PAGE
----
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Study Certain services help retain membercustomers
SAN DIEGO (3/5/12)--A new study says that financial institutions' members/customers who buy investments and insurance services where they bank are more likely to stay with the institution--and be more profitable to the institution--than member/customers with multiple banking relationships.

The study, "The Value of an Investment and Insurance Customer to a Bank," was conducted by investment broker dealer LPL Financial LLC, a wholly owned subsidiary of LPL Investment Holdings Inc. in San Diego. It examined  the role of investment services and insurance customers at retail financial institutions.

The findings:

  • Households that buy investment and insurance products where they bank are among the retail financial institution's most profitable and desirable customers because they are more likely to stay than those in multiple relationships.
  • By underinvesting in these services, the financial institutions are missing an opportunity to increase the "stickiness" of highly desirable member/customers.
  • Member/customers who purchased these products from their primary bank or credit union have checking account balances that are 16% greater than households without a brokerage or insurance relationship.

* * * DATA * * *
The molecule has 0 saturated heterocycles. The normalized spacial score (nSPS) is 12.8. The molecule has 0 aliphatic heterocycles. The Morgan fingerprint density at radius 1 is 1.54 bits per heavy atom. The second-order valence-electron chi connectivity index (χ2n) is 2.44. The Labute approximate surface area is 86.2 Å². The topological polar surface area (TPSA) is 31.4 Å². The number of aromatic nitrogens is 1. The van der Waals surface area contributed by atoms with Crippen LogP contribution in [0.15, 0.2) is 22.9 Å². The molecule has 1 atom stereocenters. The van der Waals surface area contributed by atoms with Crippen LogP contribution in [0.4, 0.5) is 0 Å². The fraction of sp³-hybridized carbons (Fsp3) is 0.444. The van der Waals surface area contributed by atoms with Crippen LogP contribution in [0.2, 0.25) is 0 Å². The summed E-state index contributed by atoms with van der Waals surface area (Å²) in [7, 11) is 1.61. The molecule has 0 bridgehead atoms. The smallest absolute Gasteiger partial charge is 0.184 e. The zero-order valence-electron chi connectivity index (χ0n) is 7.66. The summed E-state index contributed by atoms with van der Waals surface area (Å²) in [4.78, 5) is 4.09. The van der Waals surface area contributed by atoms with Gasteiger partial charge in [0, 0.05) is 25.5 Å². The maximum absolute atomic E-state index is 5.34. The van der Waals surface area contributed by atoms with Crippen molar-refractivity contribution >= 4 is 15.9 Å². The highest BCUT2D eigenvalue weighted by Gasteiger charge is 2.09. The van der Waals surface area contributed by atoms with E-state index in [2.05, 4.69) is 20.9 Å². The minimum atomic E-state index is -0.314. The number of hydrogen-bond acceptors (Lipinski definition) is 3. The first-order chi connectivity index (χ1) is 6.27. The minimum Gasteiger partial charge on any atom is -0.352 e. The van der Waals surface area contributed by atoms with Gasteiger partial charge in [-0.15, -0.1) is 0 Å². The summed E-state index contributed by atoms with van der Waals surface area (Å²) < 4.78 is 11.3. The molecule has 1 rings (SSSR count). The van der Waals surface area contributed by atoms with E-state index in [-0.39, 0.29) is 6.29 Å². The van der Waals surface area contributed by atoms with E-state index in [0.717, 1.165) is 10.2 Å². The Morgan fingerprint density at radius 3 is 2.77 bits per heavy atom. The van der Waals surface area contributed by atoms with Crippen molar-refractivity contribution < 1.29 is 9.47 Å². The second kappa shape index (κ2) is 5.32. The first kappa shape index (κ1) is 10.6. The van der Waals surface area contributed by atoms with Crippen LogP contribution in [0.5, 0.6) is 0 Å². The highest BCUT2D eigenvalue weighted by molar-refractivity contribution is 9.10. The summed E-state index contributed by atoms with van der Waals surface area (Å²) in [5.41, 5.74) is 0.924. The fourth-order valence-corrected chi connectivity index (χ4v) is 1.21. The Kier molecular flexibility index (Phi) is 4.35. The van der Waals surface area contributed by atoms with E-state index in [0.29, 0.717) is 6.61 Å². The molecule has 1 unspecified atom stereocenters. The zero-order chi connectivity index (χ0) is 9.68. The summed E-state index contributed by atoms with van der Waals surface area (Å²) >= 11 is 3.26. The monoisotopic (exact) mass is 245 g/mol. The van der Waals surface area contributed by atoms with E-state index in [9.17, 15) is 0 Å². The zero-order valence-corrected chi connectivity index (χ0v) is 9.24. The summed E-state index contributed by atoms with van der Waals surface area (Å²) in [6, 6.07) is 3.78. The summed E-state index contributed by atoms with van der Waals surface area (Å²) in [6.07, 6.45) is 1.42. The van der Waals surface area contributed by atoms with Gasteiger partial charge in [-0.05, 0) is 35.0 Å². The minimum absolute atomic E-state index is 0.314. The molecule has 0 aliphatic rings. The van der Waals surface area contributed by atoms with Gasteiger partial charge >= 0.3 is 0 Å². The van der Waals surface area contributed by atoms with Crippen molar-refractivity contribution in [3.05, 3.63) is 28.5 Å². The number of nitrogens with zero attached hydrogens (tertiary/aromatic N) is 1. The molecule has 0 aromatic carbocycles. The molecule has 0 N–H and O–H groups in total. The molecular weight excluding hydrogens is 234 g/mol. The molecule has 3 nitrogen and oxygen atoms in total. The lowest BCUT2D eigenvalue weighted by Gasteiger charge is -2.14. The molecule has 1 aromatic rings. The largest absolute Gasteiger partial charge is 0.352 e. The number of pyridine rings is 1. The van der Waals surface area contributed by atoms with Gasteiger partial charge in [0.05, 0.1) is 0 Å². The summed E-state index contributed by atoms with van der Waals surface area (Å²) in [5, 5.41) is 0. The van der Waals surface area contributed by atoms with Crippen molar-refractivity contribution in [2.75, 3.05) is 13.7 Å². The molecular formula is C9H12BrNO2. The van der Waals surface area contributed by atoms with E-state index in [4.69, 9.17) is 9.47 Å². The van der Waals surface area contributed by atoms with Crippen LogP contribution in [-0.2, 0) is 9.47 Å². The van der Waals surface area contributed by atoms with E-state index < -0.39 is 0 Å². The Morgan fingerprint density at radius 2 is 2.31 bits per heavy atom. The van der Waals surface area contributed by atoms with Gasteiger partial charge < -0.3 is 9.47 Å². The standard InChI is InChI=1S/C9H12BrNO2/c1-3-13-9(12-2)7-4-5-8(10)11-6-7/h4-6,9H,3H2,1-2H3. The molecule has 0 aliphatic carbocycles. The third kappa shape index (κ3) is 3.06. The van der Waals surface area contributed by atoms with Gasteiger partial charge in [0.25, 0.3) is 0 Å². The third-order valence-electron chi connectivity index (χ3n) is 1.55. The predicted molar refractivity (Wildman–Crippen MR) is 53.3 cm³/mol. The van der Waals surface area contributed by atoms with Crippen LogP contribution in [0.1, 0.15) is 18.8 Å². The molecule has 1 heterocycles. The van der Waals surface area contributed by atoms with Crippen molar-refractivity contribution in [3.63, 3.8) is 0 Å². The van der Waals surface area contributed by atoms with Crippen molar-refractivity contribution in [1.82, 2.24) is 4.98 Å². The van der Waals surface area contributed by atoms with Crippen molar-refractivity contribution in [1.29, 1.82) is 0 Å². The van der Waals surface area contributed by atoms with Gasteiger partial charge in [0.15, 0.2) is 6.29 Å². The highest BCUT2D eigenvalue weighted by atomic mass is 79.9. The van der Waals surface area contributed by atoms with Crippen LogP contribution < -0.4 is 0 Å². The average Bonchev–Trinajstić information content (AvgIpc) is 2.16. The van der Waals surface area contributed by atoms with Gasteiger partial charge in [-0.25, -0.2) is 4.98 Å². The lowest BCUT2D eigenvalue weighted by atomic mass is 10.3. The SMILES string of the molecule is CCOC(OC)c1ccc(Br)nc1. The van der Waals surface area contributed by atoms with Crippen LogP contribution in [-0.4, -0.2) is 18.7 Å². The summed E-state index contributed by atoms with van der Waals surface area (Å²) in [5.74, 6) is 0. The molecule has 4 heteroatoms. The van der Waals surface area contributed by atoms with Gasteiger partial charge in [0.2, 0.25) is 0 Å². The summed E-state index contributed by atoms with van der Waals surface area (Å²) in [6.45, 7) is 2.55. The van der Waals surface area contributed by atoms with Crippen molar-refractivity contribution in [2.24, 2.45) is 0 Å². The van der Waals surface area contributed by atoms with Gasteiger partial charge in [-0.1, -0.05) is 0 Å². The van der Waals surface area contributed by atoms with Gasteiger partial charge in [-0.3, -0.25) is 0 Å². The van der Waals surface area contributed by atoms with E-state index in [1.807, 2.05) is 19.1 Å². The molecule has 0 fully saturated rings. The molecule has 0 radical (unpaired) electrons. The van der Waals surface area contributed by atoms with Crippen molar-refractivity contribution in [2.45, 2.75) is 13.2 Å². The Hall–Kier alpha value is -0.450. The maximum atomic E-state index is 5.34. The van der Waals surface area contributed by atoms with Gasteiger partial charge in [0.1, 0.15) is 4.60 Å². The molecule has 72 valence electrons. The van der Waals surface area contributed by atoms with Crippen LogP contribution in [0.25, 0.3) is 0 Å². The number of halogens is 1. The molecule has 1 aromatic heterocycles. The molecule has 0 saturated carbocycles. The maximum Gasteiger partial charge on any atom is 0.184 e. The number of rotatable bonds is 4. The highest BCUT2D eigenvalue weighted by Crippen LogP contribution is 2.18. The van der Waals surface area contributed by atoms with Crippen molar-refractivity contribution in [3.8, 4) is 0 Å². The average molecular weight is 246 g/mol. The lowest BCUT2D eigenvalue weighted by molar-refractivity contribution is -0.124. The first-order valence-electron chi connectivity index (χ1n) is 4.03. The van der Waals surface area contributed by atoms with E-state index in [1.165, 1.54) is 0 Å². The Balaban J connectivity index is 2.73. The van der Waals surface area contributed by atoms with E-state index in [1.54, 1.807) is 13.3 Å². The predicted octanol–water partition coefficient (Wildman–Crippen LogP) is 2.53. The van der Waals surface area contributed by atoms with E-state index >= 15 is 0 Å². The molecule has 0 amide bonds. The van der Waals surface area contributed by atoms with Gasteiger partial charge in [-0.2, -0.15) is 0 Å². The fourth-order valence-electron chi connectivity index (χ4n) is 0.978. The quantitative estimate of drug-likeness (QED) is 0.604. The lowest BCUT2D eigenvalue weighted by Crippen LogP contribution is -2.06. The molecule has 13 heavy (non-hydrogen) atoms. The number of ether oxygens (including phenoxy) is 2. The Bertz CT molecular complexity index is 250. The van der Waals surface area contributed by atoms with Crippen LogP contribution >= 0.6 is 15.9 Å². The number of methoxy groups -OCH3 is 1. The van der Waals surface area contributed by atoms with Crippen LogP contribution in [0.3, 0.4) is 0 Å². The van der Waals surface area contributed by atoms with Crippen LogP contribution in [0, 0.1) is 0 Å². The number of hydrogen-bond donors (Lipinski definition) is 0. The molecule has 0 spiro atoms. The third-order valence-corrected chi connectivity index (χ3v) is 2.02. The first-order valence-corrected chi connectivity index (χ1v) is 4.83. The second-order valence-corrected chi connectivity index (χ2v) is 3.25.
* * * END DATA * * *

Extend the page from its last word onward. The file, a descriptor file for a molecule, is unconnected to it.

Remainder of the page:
• These member/customers have savings account balances that are on average 85% more than non-brokerage account member/customers; and
  • Brokerage and insurance customers have more than twice as many credit products and 11% more remote banking products than customers who have not purchased an investment or insurance product from their primary bank or credit union.
The study was designed to help institutions see the opportunity that exists from a successful and growing investment and insurance program, said Andy Kalbaugh, managing director and president of LPL Financial's Institution Services division.

"Until now there has not been a source of industry data to test this belief [that investment and insurance services are strategically important], and this appears to have led to under-investment by banks and credit unions in their investment and insurance services capabilities," said Kenneth Kehrer, founder of Kehrer-LIMRA and co-author of the study.

The study drew on data from MacroMonitor, a retail financial services and marketing database.

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